9 Ways of Knowing

<p>Hey primefactor,</p>

<p>i’ve been lurking on the barnard board for some time now reading all your responses to the posters and I have to give a multitude of props to you for taking the time to give such detailed answers. They’ve been of great help. I’m a first yr prosp. and I was just wondering if you can answer a few questions I have:</p>

<li><p>9 ways of knowing : How effective are these courses? I used to be enthralled with CC’s core curriculum but after reading about barnard’s, I feel that the latter provides a much more comprehensive if not practical set of studies for the students. So I wonder if the classes are what they crack up to be - how are the professors, workload, etc. Which ones are taken the first year. And whether there, being 9, will produce hindrance from completing the classes needed for your major.</p></li>
<li><p>I know CU has the special pre-med concentration that allows you to take on additional math/science courses in addition to your reg. ones. Does that program extend to Barnard students?</p></li>
<li><p>Overall, in your classes comprised exclusively of Barnard students, how do you feel is the level of engagement, intellectual imput, etc. Are the students generally passionate about their beliefs and what they do and do you tend to get a lot of active participation in small group discussions.</p></li>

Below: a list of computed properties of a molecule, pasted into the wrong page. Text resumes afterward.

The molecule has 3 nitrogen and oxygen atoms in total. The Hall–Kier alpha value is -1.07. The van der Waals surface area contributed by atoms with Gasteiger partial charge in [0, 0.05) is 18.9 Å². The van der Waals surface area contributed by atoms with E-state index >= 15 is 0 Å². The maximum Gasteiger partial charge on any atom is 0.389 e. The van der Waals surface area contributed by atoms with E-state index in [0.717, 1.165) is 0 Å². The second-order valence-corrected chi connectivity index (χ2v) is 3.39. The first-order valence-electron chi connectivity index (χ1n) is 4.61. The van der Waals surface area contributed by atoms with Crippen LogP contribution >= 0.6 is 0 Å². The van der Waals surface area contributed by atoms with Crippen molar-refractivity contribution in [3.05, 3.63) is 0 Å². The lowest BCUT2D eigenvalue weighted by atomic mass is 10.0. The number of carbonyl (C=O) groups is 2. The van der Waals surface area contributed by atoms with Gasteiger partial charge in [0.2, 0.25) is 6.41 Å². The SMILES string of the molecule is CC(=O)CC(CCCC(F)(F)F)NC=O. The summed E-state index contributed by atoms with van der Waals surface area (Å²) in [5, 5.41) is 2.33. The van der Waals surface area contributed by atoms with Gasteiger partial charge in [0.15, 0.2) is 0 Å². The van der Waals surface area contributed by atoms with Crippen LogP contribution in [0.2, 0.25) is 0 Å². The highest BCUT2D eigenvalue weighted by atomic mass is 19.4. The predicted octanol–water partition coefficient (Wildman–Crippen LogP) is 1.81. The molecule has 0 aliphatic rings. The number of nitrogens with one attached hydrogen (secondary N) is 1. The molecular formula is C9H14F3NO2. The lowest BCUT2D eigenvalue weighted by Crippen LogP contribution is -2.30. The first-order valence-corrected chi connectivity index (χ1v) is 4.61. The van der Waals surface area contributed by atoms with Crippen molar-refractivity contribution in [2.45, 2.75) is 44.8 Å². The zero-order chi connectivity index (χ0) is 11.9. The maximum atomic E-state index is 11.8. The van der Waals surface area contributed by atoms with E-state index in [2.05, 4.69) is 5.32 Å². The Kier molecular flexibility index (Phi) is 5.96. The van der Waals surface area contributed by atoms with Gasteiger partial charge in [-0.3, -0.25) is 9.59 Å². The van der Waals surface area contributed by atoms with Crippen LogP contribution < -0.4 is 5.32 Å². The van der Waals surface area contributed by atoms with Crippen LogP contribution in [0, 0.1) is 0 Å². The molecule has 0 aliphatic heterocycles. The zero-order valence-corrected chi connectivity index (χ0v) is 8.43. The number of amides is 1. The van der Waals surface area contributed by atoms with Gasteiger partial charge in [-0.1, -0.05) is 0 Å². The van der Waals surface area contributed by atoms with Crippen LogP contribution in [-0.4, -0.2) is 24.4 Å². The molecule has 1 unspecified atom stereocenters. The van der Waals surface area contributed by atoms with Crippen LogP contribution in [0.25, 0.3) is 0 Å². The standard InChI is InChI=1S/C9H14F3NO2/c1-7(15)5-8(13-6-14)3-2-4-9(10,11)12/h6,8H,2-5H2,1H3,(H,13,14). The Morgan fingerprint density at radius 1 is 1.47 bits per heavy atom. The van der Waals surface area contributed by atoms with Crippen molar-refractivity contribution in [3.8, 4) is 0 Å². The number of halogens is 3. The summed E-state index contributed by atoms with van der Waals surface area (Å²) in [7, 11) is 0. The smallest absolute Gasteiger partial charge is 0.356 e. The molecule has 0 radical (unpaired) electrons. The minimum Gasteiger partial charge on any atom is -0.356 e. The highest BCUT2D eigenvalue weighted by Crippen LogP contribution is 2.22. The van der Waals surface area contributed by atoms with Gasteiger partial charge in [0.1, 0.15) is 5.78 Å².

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<p>Thank you so much, these are just a few that’ve been swimming in my head lately…if i think of more, i’ll post 'em. :)</p>

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<li> The good thing about the 9 ways of knowing is that they're SO flexible. These classes can count for your major or minor as well. For example, as an econ student, I fulfilled my history (Economic history of the US), social analysis (macro), Reason and Value (foundations of political economy), and quantitative reasoning (lots of math) just by taking classes I had to take anyway for my major. For your Lit requirement, any class in English or Comp Lit qualifies, and for Cultures, any class in anthropology (in addition to a list of approved classes in other departments). So broad statements about professors and workload can only be made to the extent they can be made about the entire university (in other words, they range from worthless to amazing-like-you-never-thought-school-could-be : ask around, check culpa.info, and sit in on a lecture or two before deciding)!</li>